The plunger 126 itself can be provided with various features, including features to permit actuation thereof, and secure positioning thereof. For example, as best illustrated in FIG. 9, the plunger 126, in addition to the distal rounded head 128, can include a proximal head 125 having a proximal internal recess 121, and an angled distal surface to facilitate distal-directed urging and proximal-directed urging, respectively, applied from the proximal direction. The plunger 126 can also include a recess 129, for securely engaging a resilient catch 127. The catch 127 is configured to interface between the plunger 126 and internal surface features of the body 112, such as annular grooves or recesses. As described, the resilient catch 127 permits axial movement of the plunger 126, and in conjunction with the above-described internal surface features of the body 112, defined positions at which the plunger 126 is held, inhibiting unintentional movement therefrom. The catch 127 can be formed of any suitable material or configuration, such as from a resilient material, such as an elastomer, or as a resilient structure, such as a toroidal metallic coil, or a combination of these, for example. In the illustrated embodiment, as best seen in FIGS. 9, 12 and 13, the plunger 126 is overmolded with an elastomeric material. In the subsequent embodiment, a more discrete element is provided, which configuration can equally be applied to this embodiment.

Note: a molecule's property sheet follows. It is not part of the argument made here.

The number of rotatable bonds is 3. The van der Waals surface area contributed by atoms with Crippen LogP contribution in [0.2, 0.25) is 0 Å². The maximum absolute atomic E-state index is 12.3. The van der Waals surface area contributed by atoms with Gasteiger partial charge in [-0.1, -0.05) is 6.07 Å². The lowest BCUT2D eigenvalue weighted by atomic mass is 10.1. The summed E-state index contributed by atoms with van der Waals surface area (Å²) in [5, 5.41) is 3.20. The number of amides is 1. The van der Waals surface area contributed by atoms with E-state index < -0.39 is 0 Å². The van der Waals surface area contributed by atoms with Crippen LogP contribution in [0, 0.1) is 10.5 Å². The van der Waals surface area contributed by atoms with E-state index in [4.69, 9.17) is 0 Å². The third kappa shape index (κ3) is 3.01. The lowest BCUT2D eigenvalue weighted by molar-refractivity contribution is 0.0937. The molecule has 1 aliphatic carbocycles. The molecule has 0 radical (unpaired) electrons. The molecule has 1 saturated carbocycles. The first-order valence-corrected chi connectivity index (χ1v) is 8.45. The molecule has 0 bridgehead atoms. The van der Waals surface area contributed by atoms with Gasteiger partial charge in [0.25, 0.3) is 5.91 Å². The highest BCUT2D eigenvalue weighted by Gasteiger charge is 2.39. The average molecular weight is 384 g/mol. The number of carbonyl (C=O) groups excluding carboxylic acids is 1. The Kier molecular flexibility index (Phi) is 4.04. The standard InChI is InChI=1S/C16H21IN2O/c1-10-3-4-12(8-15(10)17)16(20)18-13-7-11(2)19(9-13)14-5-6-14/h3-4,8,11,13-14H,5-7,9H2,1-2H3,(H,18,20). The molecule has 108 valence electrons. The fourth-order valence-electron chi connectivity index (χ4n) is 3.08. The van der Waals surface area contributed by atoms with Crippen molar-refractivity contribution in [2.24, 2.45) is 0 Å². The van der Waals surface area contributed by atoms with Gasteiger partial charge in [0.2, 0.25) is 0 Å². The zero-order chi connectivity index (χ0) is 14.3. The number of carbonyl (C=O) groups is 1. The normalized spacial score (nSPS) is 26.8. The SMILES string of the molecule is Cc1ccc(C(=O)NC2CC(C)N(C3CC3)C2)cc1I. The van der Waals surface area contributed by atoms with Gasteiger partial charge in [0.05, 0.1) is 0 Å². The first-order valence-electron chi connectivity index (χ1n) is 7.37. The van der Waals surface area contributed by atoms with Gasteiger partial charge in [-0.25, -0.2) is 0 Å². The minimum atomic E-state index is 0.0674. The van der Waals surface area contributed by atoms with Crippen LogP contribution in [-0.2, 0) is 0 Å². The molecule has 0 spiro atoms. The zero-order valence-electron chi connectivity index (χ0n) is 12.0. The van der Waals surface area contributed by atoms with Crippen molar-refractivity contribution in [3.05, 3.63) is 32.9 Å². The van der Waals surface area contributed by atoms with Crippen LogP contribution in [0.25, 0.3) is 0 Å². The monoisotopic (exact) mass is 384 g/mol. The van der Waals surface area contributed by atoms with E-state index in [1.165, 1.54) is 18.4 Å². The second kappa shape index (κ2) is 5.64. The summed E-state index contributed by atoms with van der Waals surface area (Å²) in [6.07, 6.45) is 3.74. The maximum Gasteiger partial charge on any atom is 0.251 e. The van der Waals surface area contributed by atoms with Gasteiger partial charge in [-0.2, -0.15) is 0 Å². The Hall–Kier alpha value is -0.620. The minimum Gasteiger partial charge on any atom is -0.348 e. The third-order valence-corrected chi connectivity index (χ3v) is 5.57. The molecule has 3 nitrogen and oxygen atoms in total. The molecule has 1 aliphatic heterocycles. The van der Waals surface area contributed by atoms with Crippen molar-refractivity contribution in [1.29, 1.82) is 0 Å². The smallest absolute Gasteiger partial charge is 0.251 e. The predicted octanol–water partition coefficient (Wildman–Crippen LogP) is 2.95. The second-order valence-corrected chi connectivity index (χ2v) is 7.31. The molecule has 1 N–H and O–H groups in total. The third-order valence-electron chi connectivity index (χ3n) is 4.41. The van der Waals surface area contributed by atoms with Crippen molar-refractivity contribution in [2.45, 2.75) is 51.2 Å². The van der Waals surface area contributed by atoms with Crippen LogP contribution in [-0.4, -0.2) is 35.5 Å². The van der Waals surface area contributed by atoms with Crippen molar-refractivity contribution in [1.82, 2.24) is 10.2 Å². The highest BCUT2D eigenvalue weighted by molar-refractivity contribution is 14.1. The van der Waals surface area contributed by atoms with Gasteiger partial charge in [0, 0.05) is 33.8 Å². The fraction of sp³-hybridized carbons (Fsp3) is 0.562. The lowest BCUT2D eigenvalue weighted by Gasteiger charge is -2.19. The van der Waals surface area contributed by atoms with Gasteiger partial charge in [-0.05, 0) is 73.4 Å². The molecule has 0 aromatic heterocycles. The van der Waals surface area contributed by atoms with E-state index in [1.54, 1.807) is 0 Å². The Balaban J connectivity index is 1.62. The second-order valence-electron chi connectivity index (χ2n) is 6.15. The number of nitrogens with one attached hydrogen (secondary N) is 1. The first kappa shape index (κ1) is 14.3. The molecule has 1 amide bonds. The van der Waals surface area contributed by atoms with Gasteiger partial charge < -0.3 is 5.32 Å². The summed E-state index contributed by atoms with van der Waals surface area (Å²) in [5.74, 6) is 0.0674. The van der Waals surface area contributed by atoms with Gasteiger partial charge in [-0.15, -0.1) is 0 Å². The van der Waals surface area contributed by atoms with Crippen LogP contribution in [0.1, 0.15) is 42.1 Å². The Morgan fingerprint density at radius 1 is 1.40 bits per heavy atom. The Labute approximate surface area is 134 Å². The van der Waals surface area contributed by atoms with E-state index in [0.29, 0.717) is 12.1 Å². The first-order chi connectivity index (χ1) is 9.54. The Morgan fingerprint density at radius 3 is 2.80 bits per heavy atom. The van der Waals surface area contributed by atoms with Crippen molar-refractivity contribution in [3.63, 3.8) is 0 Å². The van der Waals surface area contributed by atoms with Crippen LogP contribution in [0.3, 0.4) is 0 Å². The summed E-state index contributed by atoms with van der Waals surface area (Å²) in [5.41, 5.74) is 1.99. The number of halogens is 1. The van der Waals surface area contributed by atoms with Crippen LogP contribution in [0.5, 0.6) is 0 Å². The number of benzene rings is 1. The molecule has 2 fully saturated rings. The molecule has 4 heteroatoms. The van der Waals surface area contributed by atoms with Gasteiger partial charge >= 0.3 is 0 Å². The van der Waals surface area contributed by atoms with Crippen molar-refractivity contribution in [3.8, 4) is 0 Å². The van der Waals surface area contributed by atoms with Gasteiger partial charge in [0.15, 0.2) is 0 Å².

As shown in FIGS. 7-13, the implant 100 is also similar to implant 10 in that the distal surface of the proximal anchor 130 can include a plurality of distally facing spikes 134 for engaging one side of the spinous processes 381a, 381b adjacent to the target interspinous process space 382 (FIGS. 10-13). In a similar fashion, the proximal facing surfaces of the blades 120 can be furnished with spikes 124 for engaging the other side of the spinous processes 381a, 381b.

FIGS. 10-13 illustrate various stages during insertion and placement of the implant 100. FIG. 10 is a dorsal (rear) view of the implant 100 illustrating the implant during installation into a target interspinous process space 382. FIG. 11 is a dorsal view of the implant 100, illustrating the implant 100 during installation, advanced to a position where distal anchor elements or blades 120 are unobstructed by anatomy, allowing for deployment thereof. FIG. 12 is a dorsal view of the implant 100, illustrating the implant 100 during installation, with the distal anchor elements 120 in a deployed condition. FIG. 13 is a dorsal view of the implant 100, illustrating the implant 100 with the proximal anchor 130 urged distally, causing engagement of the implant 100 with the adjacent spinous processes 381a, 381b.